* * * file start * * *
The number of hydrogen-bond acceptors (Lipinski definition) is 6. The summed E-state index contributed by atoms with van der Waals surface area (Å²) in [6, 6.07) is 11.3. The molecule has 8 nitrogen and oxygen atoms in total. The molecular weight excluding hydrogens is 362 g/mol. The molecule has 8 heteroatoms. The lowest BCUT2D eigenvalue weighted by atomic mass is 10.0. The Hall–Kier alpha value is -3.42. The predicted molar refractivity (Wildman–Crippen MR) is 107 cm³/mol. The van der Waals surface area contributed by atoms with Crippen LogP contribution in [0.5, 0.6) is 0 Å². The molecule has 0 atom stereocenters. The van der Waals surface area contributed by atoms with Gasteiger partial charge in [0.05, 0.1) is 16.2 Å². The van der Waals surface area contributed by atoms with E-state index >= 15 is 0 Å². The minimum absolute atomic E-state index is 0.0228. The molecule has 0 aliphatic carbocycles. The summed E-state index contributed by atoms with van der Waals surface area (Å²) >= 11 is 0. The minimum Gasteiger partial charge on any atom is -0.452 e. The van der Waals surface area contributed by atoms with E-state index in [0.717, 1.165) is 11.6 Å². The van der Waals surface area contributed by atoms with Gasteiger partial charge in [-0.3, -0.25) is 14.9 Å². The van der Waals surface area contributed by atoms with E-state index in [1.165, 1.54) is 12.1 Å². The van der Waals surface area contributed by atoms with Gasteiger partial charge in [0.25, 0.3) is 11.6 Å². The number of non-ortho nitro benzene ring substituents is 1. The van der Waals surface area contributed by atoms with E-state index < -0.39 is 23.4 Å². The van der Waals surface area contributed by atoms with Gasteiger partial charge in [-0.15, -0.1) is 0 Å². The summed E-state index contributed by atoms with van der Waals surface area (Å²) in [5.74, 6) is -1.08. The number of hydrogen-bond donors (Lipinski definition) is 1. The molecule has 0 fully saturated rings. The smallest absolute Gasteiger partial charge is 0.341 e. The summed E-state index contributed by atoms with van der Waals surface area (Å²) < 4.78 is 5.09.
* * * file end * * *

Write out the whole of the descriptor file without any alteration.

The number of hydrogen-bond acceptors (Lipinski definition) is 6. The summed E-state index contributed by atoms with van der Waals surface area (Å²) in [6, 6.07) is 11.3. The molecule has 8 nitrogen and oxygen atoms in total. The molecular weight excluding hydrogens is 362 g/mol. The molecule has 8 heteroatoms. The lowest BCUT2D eigenvalue weighted by atomic mass is 10.0. The Hall–Kier alpha value is -3.42. The predicted molar refractivity (Wildman–Crippen MR) is 107 cm³/mol. The van der Waals surface area contributed by atoms with Crippen LogP contribution in [0.5, 0.6) is 0 Å². The molecule has 0 atom stereocenters. The van der Waals surface area contributed by atoms with Gasteiger partial charge in [0.05, 0.1) is 16.2 Å². The van der Waals surface area contributed by atoms with E-state index >= 15 is 0 Å². The minimum absolute atomic E-state index is 0.0228. The molecule has 0 aliphatic carbocycles. The summed E-state index contributed by atoms with van der Waals surface area (Å²) >= 11 is 0. The minimum Gasteiger partial charge on any atom is -0.452 e. The van der Waals surface area contributed by atoms with E-state index in [0.717, 1.165) is 11.6 Å². The van der Waals surface area contributed by atoms with Gasteiger partial charge in [-0.3, -0.25) is 14.9 Å². The van der Waals surface area contributed by atoms with E-state index in [1.165, 1.54) is 12.1 Å². The van der Waals surface area contributed by atoms with Gasteiger partial charge in [0.25, 0.3) is 11.6 Å². The number of non-ortho nitro benzene ring substituents is 1. The van der Waals surface area contributed by atoms with E-state index < -0.39 is 23.4 Å². The van der Waals surface area contributed by atoms with Gasteiger partial charge in [-0.15, -0.1) is 0 Å². The summed E-state index contributed by atoms with van der Waals surface area (Å²) in [5.74, 6) is -1.08. The number of hydrogen-bond donors (Lipinski definition) is 1. The molecule has 0 fully saturated rings. The smallest absolute Gasteiger partial charge is 0.341 e. The summed E-state index contributed by atoms with van der Waals surface area (Å²) < 4.78 is 5.09.